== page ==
What is Cloud SSO?
Cloud SSO is another type of single sign-on. Enterprises today rely heavily on the cloud for a variety of business functions. Cloud SSO is becoming increasingly popular as more employees work from home and consumer expectations rise. Cloud SSO allows users to authenticate their cloud-based apps and services with a single identity for trusted providers and centrally manages their access to this. Also, cloud SSO accelerates the process while providing users with safe access to numerous apps and services by removing the need for re-authentication.
Standards for SSO
SAML, OAuth, and OpenID Connect are the identity technologies used to facilitate this interaction. Using standards, numerous service providers and identity providers can safely exchange personal identification information. If there were no standards, each connection would have to be developed from scratch, which would rapidly become unsupportable.
Newer standards have been set up over the years that are better for web-based and SaaS-based apps than older standards that work better with older apps. There are a few different standards because older standards work better with older apps. Any SSO system for businesses should be able to accommodate all of these, as they each have their advantages.
Benefits of SSO
It’s getting more difficult to keep track of so many identities and passwords, whether it’s for social networking, online shopping, team communication tools, or specialized business programs. Over 80 percent of people aged 18 and above admit to using the same password on several accounts since it’s simpler to remember than complex ones.
Customers and staff alike find it inconvenient to have to log in again. The passwords for different portions of an online business’s website may be different. Employees may be required to sign in to each business application separately if their employer so desires.
For the easiest, safest experience across all channels, SSO lowers the risk of security breaches.
Most people have and use a Google account. It is the easiest, most widespread way to use your Google SSO for everything. Furthermore, you can link all your accounts with Google SSO, and even link your devices. With Google SSO, you can access any file or document you have on your computer with your phone, and vice versa. Talk about making it easier!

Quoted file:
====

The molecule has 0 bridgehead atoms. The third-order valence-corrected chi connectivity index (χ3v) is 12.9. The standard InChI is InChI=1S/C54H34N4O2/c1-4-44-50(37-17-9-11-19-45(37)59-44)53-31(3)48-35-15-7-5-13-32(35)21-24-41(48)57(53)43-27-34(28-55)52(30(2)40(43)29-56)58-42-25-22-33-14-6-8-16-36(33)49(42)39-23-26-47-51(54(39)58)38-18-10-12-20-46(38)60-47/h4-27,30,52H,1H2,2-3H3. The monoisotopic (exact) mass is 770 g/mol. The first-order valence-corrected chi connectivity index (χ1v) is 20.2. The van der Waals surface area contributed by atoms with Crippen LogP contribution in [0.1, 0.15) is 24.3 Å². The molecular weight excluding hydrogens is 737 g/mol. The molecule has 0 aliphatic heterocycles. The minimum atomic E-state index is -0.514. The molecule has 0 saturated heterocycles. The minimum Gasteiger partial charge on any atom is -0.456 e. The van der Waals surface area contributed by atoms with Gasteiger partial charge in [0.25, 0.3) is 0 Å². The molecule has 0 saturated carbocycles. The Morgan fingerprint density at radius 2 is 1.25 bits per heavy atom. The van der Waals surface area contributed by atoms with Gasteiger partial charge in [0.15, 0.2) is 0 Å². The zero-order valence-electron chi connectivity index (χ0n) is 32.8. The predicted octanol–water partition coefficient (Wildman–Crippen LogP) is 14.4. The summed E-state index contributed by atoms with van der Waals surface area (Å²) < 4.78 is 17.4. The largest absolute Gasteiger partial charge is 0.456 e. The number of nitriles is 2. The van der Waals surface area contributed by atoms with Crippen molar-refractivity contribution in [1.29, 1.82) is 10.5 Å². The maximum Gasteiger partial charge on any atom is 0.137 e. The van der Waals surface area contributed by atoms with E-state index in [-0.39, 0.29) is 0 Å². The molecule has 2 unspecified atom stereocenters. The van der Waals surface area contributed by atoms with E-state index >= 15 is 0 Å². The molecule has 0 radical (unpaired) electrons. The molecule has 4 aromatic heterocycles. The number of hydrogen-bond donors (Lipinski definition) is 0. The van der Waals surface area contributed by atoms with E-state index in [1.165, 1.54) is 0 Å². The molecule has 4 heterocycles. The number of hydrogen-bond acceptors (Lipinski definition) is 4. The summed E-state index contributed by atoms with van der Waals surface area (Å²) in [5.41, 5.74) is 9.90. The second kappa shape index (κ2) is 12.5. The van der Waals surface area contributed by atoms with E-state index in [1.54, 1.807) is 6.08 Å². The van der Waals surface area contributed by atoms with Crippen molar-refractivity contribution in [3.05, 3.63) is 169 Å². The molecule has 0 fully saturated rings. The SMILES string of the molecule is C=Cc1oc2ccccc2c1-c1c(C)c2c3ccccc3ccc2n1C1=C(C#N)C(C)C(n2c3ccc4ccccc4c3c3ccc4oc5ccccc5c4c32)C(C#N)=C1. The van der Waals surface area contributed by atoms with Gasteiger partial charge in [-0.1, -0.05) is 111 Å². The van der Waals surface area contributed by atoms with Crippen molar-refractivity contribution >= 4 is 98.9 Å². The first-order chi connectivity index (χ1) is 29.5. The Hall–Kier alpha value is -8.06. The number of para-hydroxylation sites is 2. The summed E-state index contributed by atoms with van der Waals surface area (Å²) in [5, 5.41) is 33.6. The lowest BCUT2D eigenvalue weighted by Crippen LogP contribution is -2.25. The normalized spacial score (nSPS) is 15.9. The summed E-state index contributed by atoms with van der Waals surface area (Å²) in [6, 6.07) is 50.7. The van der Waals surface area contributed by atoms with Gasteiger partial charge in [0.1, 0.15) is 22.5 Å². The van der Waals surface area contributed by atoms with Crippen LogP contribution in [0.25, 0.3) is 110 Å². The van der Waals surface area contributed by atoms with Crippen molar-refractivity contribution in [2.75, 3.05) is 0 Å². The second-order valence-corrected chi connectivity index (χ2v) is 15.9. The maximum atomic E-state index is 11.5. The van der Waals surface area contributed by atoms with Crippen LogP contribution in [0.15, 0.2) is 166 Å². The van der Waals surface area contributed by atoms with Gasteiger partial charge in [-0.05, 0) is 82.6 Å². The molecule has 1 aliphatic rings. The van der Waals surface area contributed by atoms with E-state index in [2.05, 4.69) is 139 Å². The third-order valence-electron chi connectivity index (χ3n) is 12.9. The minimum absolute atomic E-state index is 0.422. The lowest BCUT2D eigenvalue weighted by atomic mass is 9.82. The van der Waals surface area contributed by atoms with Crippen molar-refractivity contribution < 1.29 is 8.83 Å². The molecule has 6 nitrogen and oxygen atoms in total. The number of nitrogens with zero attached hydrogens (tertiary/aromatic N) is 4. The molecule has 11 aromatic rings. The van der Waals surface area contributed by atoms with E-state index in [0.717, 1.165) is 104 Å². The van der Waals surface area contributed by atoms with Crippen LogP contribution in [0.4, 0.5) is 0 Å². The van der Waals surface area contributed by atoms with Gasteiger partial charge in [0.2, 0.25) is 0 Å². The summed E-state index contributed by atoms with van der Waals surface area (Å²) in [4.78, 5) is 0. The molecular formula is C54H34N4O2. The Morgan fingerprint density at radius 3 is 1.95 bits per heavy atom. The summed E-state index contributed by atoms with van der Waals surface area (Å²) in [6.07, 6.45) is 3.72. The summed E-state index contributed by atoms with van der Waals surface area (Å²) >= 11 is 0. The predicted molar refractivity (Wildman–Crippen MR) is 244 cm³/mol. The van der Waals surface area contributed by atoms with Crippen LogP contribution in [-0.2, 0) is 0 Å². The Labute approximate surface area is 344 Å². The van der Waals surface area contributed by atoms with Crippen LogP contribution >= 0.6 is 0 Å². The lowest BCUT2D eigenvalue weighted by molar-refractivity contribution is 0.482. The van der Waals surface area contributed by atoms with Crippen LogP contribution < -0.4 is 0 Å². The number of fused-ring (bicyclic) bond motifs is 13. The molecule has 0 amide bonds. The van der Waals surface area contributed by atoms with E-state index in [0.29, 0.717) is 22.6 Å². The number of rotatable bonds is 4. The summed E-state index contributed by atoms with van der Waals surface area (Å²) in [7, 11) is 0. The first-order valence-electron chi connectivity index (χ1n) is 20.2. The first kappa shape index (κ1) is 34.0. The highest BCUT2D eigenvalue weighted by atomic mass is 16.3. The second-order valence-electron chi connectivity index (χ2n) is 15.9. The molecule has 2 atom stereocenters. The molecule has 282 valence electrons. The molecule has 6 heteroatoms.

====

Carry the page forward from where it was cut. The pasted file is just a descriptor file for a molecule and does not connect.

A Better Experience
The simplicity of one-click access to several apps is made possible by SSO, which eliminates the need to sign in to each one separately and to keep track of various sets of credentials. Customers and partners benefit from a seamless experience that makes doing business simpler, while employees can be more productive. A fundamental advantage of SSO on mobile devices is that consumers use their phones for everything, and 72 percent of firms accept or intend on allowing “bring your device”.
SSO reduces an organization’s highly focused attack surface to a single point. Furthermore, a single set of login credentials may be kept more securely. As an example, token-based SSO keeps user data more secure by preventing passwords from being sent or stored on user devices.
According to a Forrester Research study, password resets may cost businesses an average of $179 per employee each year. The IT expenditures skyrocket when the number of users is multiplied. Having fewer passwords means less time and money spent on user management, as well as fewer password resets.
If you like easy access to your accounts with just one click, then SSO is the thing for you! It makes both work and home life easy, as you don’t have to think of, type in, write down or memorize difficult and/or different passwords – you can simply have one password to access them all!